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Caroline Spelman promises to protect public access rights when the state relinquishes control of England's forests

By Jonathan Isaby

SPELMAN CAROLINE NW Today Enviornment Secretary Caroline Spelman has published her department's consultation document on the future of England's state-controlled forests (which account for less than a fifth of England's woodlands).

It comes on the back of a campaign already being waged by Rachel Johnson and a band of well known names - with the support of the Sunday Telegraph under the banner of Save England's Forests, as ConHome noted at the weekend.

The Government is proposing a mixed model approach to future forest ownership with several elements:

  • Inviting new or existing charitable organisations, to take on ownership or management of the heritage forests to secure  their public benefits for the long-term future; 
  • Creating opportunities for community and civil society groups to buy or lease forests that they wish to own or manage; 
  • Finding commercial operators to take on long-term leases for the large-scale commercially valuable forests.

As she emphasised in her Times (£) article this morning, Mrs Spelman is adamant that people's access to the forests and ability to enjoy them as they do now must not be hindred by any changes in ownership. She says:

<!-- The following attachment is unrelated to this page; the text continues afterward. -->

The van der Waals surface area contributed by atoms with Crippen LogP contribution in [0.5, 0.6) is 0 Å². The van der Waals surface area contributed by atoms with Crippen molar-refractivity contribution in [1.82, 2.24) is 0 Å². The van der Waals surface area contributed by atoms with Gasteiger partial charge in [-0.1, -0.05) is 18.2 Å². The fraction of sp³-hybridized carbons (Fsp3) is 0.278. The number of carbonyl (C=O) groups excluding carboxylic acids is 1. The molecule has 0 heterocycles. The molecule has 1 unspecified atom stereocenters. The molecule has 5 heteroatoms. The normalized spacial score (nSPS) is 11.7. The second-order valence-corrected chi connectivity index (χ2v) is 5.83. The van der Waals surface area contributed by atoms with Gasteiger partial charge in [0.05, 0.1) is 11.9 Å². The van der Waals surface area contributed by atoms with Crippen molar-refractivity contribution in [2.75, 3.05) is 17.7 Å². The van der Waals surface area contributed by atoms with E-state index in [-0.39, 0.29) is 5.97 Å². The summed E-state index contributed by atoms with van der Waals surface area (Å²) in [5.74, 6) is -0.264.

“We will make sure that public access is maintained and biodiversity protected. The government is absolutely committed to the ongoing provision and protection of the public benefits provided by the public forest estate, and the consultation shows how we intend to achieve this. We will bring forward amendments to the Public Bodies Bill to create a strengthened framework to safeguard the natural and social capital our forests provide now and for future generations. This would apply to the powers of sale, lease and management of the public forest estate. The consultation proposes that conditions will be attached to leases so that access and other public benefits are protected.”

But in the 21st Century she insists that the maintaining the status quo is not an option:

“State control of forests dates back to the First World War, when needs were very different. There’s now no reason for the Government to be in the business of timber production and forest management. It’s time for the Government to step back and allow those who are most involved with England’s woodlands to play a much greater role in their future."

Below is Mrs Spelman's short video, launching the consultation.


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